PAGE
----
The Amazon Books Experience

Amazon opened it’s first brick and mortar bookstore in Seattle on Nov. 3, 2015. Located in University Village, an outdoor shopping center across the street from the University of Washington, the location has been described by reviewers as both “unimpressive” and “bizarre.” Amazon has built it’s brand on being the “go to” location for anything and everything consumers could ever want— an unending, virtual megastore, but the first physical location of an Amazon store seems to be anything but. Rob Salkowitz of Forbes referred to the small bookstore as “more Waldenbooks than Barnes & Noble.” The first reviews are reporting that the store, which claims it has hired professional, qualified booksellers to “curate” it’s shelves, is lacking in selection and offers a strange variety of what appears to be excess stock.


Even stranger still is the way customers are made to shop in the store. There are no prices listed for any of the books or merchandise; the customer must scan a bar code using the Amazon app on their smartphone (if they don’t have the Amazon app or a smartphone, a bookseller will scan it for you). All the shelf tags contain the star ratings and snippets of reviews that you would see when shopping online, but absolutely no pricing information. When asked why the process of browsing for books is made so difficult for the customer, Amazon explains that its prices may fluctuate and they want to ensure that they are offering the same price to every customer, the one that is listed on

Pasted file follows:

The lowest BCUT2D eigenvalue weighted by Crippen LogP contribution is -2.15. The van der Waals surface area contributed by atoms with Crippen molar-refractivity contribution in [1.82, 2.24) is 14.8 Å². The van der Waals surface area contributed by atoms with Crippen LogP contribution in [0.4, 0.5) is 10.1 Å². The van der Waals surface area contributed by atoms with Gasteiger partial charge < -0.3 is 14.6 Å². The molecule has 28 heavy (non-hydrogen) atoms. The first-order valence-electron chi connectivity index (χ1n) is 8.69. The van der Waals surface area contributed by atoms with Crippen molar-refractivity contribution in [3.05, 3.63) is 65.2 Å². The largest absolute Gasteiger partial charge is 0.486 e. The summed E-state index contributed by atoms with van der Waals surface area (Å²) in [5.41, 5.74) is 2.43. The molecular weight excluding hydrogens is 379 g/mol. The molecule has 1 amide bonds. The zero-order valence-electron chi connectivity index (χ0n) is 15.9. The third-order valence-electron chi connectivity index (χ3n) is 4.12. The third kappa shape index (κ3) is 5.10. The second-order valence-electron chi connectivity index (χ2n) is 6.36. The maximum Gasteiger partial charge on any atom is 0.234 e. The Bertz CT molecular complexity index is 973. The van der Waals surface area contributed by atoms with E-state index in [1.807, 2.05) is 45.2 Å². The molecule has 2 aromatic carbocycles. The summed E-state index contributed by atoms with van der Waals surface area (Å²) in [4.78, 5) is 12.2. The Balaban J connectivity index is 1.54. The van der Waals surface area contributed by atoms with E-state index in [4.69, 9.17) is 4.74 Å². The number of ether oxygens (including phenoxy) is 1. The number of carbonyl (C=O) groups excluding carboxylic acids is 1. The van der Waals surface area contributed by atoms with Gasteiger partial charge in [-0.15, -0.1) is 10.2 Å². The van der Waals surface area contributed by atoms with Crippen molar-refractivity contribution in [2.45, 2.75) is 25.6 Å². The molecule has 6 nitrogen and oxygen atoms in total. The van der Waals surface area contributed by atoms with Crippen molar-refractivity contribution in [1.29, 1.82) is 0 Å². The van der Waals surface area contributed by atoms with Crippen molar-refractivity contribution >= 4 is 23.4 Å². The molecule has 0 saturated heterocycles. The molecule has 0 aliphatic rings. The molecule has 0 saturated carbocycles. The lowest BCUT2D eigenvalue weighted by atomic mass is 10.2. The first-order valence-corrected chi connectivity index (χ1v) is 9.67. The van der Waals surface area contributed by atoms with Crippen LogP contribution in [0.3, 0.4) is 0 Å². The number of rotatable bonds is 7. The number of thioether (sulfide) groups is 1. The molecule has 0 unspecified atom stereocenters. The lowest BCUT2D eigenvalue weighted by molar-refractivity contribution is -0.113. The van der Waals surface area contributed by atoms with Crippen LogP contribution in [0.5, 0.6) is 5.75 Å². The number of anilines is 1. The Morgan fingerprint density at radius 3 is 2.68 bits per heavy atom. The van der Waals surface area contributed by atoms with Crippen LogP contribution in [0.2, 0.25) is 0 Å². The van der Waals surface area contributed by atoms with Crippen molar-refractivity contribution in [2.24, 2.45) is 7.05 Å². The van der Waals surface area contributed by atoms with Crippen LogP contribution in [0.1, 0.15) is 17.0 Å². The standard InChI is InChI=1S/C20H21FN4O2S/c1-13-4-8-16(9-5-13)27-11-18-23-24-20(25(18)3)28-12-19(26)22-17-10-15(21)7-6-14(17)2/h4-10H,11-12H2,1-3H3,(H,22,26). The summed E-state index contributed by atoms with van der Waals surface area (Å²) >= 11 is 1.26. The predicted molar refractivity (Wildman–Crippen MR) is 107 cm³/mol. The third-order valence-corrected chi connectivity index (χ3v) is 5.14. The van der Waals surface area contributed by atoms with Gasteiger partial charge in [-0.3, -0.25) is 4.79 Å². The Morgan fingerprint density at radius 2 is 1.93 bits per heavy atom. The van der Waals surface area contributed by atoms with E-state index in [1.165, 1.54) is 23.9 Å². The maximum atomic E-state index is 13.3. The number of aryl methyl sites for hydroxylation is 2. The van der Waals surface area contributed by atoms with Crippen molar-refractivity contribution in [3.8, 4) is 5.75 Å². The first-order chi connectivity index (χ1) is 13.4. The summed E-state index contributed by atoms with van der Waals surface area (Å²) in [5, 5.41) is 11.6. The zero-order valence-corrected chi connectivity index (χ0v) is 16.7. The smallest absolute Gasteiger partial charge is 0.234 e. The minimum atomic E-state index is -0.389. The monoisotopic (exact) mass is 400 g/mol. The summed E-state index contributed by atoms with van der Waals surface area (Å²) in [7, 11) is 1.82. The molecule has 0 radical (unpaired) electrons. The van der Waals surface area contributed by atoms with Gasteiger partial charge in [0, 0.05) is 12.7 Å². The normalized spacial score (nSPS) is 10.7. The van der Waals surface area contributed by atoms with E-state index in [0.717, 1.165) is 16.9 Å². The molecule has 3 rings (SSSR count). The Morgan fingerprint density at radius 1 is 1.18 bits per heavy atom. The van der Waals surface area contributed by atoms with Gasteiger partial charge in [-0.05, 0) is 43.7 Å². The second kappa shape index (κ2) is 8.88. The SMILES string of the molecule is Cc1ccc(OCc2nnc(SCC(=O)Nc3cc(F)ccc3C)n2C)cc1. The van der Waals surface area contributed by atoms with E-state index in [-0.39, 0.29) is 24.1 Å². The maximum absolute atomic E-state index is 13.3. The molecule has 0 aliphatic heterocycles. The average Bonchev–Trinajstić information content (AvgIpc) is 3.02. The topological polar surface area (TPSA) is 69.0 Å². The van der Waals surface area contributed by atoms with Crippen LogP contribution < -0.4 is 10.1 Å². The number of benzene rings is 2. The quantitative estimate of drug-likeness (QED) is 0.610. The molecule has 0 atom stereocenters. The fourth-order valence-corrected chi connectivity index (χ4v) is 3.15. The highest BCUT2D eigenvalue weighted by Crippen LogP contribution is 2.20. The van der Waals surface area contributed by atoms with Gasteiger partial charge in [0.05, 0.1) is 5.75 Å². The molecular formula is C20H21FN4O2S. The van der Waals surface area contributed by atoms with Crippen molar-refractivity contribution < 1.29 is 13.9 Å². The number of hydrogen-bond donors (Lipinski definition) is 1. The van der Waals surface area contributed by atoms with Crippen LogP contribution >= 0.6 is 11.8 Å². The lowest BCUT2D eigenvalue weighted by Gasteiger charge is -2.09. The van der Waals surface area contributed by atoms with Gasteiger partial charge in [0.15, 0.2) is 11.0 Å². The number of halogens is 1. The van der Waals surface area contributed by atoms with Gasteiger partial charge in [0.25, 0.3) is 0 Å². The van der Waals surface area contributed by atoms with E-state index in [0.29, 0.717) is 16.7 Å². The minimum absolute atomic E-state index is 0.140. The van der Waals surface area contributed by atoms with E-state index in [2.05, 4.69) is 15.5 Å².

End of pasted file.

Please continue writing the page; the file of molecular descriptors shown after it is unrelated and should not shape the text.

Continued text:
In his review of the bookstore Salkowitz asks a question that I’m sure most Amazon Books shoppers were left asking themselves: If you’re going to open a physical location of an already massive online bookstore, why open such a crappy one? His answer hits the nail on the head… Amazon Books doesn’t care about selling books. Instead of titling this post “The Amazon Books Experience” perhaps “The Amazon Books Experiment” would have been more appropriate.

By requiring shoppers to price scan using their Amazon app anytime they’re interested in a book, the customer is unwittingly sending Amazon their shopping habit information, preferences, and history, along with all their personal information. All this data is being tracked by Amazon’s massive cloud data service. So maybe Salkowitz is right, maybe this tiny brick and mortar bookstore born from it’s megaparent,, isn’t really a bookstore after all, but the physical location of Amazon’s experiment in blending physical and digital commerce. Very sneaky, Amazon, very sneaky. Let’s hope this isn’t the future of all of our retail shopping experiences— where our movements, histories, and data are tracked at every turn. Let’s hope that Amazon retires back to the web where it belongs soon, and that another monopoly on the way we shop hasn’t just been born.

Check out Salkowitz’s article here: